I have been working in the complicated government contracting world for over two decades as a small business owner. In that time, I have been asked many times by other companies, most of the time new starts ups but sometimes established companies much larger, how to develop indirect rates for Cost Plus Fixed Fee (CPFF) contracts. Hopefully this post will give you some idea of how to start the process. I’ll start with reviewing the different types of contracts in this post and then next time we will address budgets and developing your indirect rates.
There are essentially three different types of funding for contracts.
Firm Fixed Price (FFP) — a set price for doing the work regardless of the actual costs incurred. For example, “We will deliver 10 sandwiches for $100.” If it ends up costing us more than $100 to make the sandwiches we still can only bill for $100. If it costs us less than anticipated, we will make a larger profit.
Firm Fixed Price Contracts should be clearly defined tasks as there is no flexibility in the cost structure.
Time and Materials (T&M) — a price based on a Fixed Hourly Rate plus the Actual Cost of Materials. For example, “We will deliver 10 sandwiches. We will bill for $80 worth of materials and it will take us 5 hours at $50/hour.” If we get the materials for less money than anticipated then we bill at the lower cost. However, the labor is a set price per hour even if it costs us more than we proposed. The actual number of hours expended can be charged, however.
Cost Plus Fixed Fee (CPFF) — a price based on the actual cost of doing the project plus a fixed fee. For example, “We will deliver 10 sandwiches and will charge you the cost of materials plus the cost of the labor to make them plus a fixed fee (profit).” If the labor and/or materials are less than we proposed, we charge the government less than proposed. If it is more than we proposed, we technically can charge the government more than we proposed.
Keep in mind that the government will only budget as much as you proposed and thus your chances of being reimbursed for any additional costs are minimal as your customer will not have the funds available.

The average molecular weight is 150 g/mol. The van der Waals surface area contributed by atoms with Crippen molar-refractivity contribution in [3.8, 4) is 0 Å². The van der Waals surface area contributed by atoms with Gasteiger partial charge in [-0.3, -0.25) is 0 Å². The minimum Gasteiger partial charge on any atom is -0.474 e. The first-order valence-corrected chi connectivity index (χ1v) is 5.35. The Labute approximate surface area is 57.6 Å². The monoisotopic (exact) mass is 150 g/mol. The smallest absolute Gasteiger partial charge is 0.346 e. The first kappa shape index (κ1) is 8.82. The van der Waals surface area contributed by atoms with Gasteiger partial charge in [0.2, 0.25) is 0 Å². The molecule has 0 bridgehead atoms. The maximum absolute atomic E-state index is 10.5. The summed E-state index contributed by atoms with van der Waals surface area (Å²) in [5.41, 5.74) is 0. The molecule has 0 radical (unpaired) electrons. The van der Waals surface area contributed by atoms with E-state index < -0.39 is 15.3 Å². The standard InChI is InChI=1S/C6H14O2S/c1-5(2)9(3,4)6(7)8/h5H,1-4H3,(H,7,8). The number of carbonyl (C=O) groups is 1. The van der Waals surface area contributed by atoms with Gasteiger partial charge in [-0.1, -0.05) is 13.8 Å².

You can see that a CPFF is the most complicated type of contract as you have to closely monitor your costs to stay within budget. Many government contractors go for years without ever having a CPFF contract but eventually the time comes and then they are scrambling to bring their accounting practices up to speed.
It doesn’t sound all that complicated – calculate what it cost you to do the contract and then charge that to the government. The complexity comes in calculating what makes up your costs. There are three basic parts to the “cost”. They are Direct Labor (the salary paid to the employee), Indirect Costs (the costs of doing business), and Fee (also known as profit).
Indirect costs are typically the most difficult to quantify. Although every contractor can divide the pools differently, they are typically broken down into three categories: Fringe (health care, retirement contributions, vacation, sick, etc), Overhead (computers, rent for space used for billable employees, salary paid to an employee between two billable projects, etc) and General & Adminstrative (accountants, lawyers, rent for space used for administrative functions, etc.).
What makes calculating your costs even more complicated is that the resulting rate you charge on direct labor is a percentage of the Indirect Costs divided by the Direct Labor.
So if your Direct Labor is less than you anticipated then the costs in the Indirect Pool have to be correspondingly less to meet your projected % Rate. Or if your Direct Labor is higher than anticipated, your Indirect Pool costs must also be increased or you will be paying funds back to the government at the end of your fiscal year. To prevent that tragedy, you MUST track both your Direct and Indirect Costs unfailingly so you can make adjustments as needed to your spending.
Be sure to check back here for part 2, where we will review the Indirect Cost Pools a bit more, how to create a budget, what provisional rates are and ultimately what you can charge the government for all your hard work!